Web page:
According to the UN, two-thirds of the world's citizens do not feel represented by their governments. In a speech delivered this summer at a conference organized by the World Political Forum, Manuel Castells linked this global crisis of political legitimacy to the medialization of politics and the fascination of established medias with scandals and personalities. At the same time, alternatives are developing: blogs, "street television", and political mobilization via SMS and email. Castells calls it "Mass Self Communication".

The explosion of these new forms of social communication indeed seems to bring with it new political forms, writes Castells in an edited version of the speech published in the Norwegian edition of Le Monde diplomatique. Though still too early to say where this will lead us, one thing is certain, concludes Castells: the struggle will take place in the field of communication. This is the oldest struggle of all – the freeing of minds.

The Oslo-based paper also continues its controversial focus on 9/11 five years after. This time journalist Kim Bredesen's article is accompanied by a prominently placed disclaimer stating that that this series of articles is solely the initiative of the Norwegian edition and that the French mother paper has nothing to do with it. The current article reports about FBI agents who say that they were ignored or obstructed when they wanted to follow up on information on the impending terrorist attacks.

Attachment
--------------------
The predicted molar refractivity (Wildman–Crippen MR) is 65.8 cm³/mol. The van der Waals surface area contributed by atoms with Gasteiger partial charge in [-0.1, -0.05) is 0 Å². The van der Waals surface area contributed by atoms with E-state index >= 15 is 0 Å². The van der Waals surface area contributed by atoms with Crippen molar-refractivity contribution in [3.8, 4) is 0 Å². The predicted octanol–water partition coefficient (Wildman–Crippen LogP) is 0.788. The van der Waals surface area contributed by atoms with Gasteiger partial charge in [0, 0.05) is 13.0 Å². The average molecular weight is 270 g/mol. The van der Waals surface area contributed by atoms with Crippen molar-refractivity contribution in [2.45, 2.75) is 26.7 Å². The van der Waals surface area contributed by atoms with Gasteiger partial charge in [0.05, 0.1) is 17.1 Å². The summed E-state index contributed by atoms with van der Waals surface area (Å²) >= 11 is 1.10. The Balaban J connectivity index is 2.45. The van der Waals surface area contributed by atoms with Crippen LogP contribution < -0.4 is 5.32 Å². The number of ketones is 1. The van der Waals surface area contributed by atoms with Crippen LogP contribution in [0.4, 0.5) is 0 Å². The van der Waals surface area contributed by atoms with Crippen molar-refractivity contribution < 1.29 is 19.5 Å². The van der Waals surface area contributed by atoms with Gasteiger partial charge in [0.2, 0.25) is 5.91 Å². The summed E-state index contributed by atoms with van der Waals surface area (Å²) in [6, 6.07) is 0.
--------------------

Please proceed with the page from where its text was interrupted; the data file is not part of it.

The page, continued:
Also to look out for: diplo editor Truls Lie interviews French philosopher Jacques Rancière. "It's fascinating how easy it is to bring something into existence that does not exist at all."

The full table of contents of Le Monde diplomatique (Oslo) 8/2006.


Zeszyty Literackie 94 (2006)